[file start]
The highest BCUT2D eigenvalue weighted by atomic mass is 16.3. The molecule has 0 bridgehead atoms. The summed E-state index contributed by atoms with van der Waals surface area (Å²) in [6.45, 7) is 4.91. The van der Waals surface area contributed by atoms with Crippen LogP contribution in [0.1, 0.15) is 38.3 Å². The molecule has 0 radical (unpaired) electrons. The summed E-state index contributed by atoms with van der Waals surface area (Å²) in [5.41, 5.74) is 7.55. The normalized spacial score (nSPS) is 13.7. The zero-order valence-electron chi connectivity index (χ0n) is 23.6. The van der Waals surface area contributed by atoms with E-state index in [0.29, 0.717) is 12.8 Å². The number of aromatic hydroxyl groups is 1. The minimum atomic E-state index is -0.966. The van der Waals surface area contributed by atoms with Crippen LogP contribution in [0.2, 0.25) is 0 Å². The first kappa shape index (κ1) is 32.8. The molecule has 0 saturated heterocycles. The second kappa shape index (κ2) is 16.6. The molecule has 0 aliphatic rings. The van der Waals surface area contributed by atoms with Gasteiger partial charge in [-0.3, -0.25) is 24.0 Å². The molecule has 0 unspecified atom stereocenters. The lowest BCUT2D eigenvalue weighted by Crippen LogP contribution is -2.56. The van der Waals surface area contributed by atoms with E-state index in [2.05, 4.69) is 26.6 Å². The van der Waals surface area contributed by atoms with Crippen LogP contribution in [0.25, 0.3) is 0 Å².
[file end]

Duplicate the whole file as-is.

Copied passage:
The highest BCUT2D eigenvalue weighted by atomic mass is 16.3. The molecule has 0 bridgehead atoms. The summed E-state index contributed by atoms with van der Waals surface area (Å²) in [6.45, 7) is 4.91. The van der Waals surface area contributed by atoms with Crippen LogP contribution in [0.1, 0.15) is 38.3 Å². The molecule has 0 radical (unpaired) electrons. The summed E-state index contributed by atoms with van der Waals surface area (Å²) in [5.41, 5.74) is 7.55. The normalized spacial score (nSPS) is 13.7. The zero-order valence-electron chi connectivity index (χ0n) is 23.6. The van der Waals surface area contributed by atoms with E-state index in [0.29, 0.717) is 12.8 Å². The number of aromatic hydroxyl groups is 1. The minimum atomic E-state index is -0.966. The van der Waals surface area contributed by atoms with Crippen LogP contribution in [0.2, 0.25) is 0 Å². The first kappa shape index (κ1) is 32.8. The molecule has 0 saturated heterocycles. The second kappa shape index (κ2) is 16.6. The molecule has 0 aliphatic rings. The van der Waals surface area contributed by atoms with Gasteiger partial charge in [-0.3, -0.25) is 24.0 Å². The molecule has 0 unspecified atom stereocenters. The lowest BCUT2D eigenvalue weighted by Crippen LogP contribution is -2.56. The van der Waals surface area contributed by atoms with E-state index in [2.05, 4.69) is 26.6 Å². The van der Waals surface area contributed by atoms with Crippen LogP contribution in [0.25, 0.3) is 0 Å².